4. Turn off the heat and place the brisket, fatty side up, and any accumulated juices on top of the onions. Spread the tomato paste evenly over the brisket, then scatter the garlic and carrots around the edges of the pot. Cover the pot very tightly with aluminum foil (preferably heavy duty or two layers) or a lid, then transfer to the oven and cook for 1-1/2 hours.
  5. Transfer the brisket to a cutting board and, using an electric or very sharp knife, slice the meat across the grain into approximately 1/8-inch-thick slices. Return the slices to the pot, overlapping them at an angle so that you can see a bit of the top edge of each slice. The end result should resemble the original unsliced brisket leaning slightly backward. Check the seasonings and correct if necessary. If the sauce appears dry, add 2 to 3 teaspoons of water to the pot. Cover the pot tightly and return to the oven.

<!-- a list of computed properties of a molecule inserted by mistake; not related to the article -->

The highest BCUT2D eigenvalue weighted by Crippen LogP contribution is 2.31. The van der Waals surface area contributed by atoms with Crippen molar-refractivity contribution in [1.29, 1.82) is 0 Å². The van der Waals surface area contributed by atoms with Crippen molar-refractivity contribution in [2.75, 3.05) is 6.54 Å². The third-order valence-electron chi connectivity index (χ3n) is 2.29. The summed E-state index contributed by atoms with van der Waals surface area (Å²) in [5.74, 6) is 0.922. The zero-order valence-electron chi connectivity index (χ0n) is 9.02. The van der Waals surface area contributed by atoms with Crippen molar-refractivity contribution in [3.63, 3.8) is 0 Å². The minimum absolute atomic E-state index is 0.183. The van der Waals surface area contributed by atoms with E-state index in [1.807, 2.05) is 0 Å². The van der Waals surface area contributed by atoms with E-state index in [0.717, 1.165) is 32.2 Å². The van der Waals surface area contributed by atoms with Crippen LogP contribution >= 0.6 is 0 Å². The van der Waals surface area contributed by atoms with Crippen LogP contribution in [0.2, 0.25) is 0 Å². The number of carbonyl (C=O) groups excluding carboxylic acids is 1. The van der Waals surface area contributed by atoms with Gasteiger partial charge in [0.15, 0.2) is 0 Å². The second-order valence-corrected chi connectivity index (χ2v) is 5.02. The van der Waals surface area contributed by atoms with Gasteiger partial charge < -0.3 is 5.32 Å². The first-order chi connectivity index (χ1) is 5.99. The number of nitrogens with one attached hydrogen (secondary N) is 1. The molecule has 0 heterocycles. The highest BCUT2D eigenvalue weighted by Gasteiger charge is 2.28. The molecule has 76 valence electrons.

6. Lower the heat to 325°F and cook the brisket until it is fork-tender, 1-3/4 to 2-1/2 hours, or longer if necessary. Check once or twice during cooking to make sure that the liquid is not bubbling away. If it is, add a few more teaspoons of water—but not more. Also, each time you check, spoon some of the liquid on top of the roast so that it drips down between the slices. It is ready to serve with its juices, but, in fact, it's even better the second day. It also freezes well.

Reviews & Comments

  • Hi Jenn,